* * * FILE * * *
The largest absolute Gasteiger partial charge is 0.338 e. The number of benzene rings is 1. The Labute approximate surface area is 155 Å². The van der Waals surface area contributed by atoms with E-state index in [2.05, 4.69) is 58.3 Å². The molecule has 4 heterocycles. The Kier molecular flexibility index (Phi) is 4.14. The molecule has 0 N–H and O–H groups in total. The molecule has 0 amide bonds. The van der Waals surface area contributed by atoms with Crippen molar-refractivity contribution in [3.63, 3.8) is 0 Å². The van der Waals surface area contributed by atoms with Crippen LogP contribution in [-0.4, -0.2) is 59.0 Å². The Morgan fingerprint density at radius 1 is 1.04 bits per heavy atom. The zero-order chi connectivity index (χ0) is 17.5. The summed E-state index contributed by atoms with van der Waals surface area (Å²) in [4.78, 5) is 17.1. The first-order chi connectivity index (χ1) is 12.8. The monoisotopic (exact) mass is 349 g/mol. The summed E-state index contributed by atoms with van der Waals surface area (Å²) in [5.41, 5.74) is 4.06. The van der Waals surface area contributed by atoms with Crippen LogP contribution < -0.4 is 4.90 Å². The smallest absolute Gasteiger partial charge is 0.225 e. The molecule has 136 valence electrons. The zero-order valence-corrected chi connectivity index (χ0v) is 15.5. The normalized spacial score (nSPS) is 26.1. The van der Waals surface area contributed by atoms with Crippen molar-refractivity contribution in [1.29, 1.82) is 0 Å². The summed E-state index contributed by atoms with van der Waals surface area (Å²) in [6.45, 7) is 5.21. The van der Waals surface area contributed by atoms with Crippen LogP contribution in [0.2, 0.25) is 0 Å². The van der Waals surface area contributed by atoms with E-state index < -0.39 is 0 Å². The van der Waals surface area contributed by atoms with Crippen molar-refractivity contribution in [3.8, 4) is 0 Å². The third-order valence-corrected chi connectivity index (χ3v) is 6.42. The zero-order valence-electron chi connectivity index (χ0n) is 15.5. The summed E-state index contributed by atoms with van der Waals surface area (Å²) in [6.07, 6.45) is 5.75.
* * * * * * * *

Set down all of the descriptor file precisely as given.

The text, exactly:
The largest absolute Gasteiger partial charge is 0.338 e. The number of benzene rings is 1. The Labute approximate surface area is 155 Å². The van der Waals surface area contributed by atoms with E-state index in [2.05, 4.69) is 58.3 Å². The molecule has 4 heterocycles. The Kier molecular flexibility index (Phi) is 4.14. The molecule has 0 N–H and O–H groups in total. The molecule has 0 amide bonds. The van der Waals surface area contributed by atoms with Crippen molar-refractivity contribution in [3.63, 3.8) is 0 Å². The van der Waals surface area contributed by atoms with Crippen LogP contribution in [-0.4, -0.2) is 59.0 Å². The Morgan fingerprint density at radius 1 is 1.04 bits per heavy atom. The zero-order chi connectivity index (χ0) is 17.5. The summed E-state index contributed by atoms with van der Waals surface area (Å²) in [4.78, 5) is 17.1. The first-order chi connectivity index (χ1) is 12.8. The monoisotopic (exact) mass is 349 g/mol. The summed E-state index contributed by atoms with van der Waals surface area (Å²) in [5.41, 5.74) is 4.06. The van der Waals surface area contributed by atoms with Crippen LogP contribution < -0.4 is 4.90 Å². The smallest absolute Gasteiger partial charge is 0.225 e. The molecule has 136 valence electrons. The zero-order valence-corrected chi connectivity index (χ0v) is 15.5. The normalized spacial score (nSPS) is 26.1. The van der Waals surface area contributed by atoms with Crippen molar-refractivity contribution in [1.29, 1.82) is 0 Å². The summed E-state index contributed by atoms with van der Waals surface area (Å²) in [6.45, 7) is 5.21. The van der Waals surface area contributed by atoms with Crippen LogP contribution in [0.2, 0.25) is 0 Å². The van der Waals surface area contributed by atoms with E-state index < -0.39 is 0 Å². The van der Waals surface area contributed by atoms with Crippen molar-refractivity contribution in [3.8, 4) is 0 Å². The third-order valence-corrected chi connectivity index (χ3v) is 6.42. The zero-order valence-electron chi connectivity index (χ0n) is 15.5. The summed E-state index contributed by atoms with van der Waals surface area (Å²) in [6.07, 6.45) is 5.75.